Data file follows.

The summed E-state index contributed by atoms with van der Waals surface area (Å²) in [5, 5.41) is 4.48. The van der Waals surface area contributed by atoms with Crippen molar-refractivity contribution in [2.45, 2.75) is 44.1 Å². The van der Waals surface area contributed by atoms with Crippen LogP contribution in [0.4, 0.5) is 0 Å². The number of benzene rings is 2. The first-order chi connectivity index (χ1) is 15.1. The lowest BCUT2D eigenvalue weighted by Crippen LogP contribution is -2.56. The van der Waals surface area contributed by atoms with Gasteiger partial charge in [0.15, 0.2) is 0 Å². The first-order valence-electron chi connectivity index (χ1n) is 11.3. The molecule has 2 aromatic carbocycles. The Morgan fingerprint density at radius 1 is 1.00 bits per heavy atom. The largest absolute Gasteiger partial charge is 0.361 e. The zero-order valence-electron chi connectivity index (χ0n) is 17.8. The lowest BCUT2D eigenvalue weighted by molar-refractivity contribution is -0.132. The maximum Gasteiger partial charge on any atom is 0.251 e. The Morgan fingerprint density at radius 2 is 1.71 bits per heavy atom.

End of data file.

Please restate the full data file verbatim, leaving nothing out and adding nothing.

The summed E-state index contributed by atoms with van der Waals surface area (Å²) in [5, 5.41) is 4.48. The van der Waals surface area contributed by atoms with Crippen molar-refractivity contribution in [2.45, 2.75) is 44.1 Å². The van der Waals surface area contributed by atoms with Crippen LogP contribution in [0.4, 0.5) is 0 Å². The number of benzene rings is 2. The first-order chi connectivity index (χ1) is 15.1. The lowest BCUT2D eigenvalue weighted by Crippen LogP contribution is -2.56. The van der Waals surface area contributed by atoms with Gasteiger partial charge in [0.15, 0.2) is 0 Å². The first-order valence-electron chi connectivity index (χ1n) is 11.3. The molecule has 2 aromatic carbocycles. The Morgan fingerprint density at radius 1 is 1.00 bits per heavy atom. The largest absolute Gasteiger partial charge is 0.361 e. The zero-order valence-electron chi connectivity index (χ0n) is 17.8. The lowest BCUT2D eigenvalue weighted by molar-refractivity contribution is -0.132. The maximum Gasteiger partial charge on any atom is 0.251 e. The Morgan fingerprint density at radius 2 is 1.71 bits per heavy atom.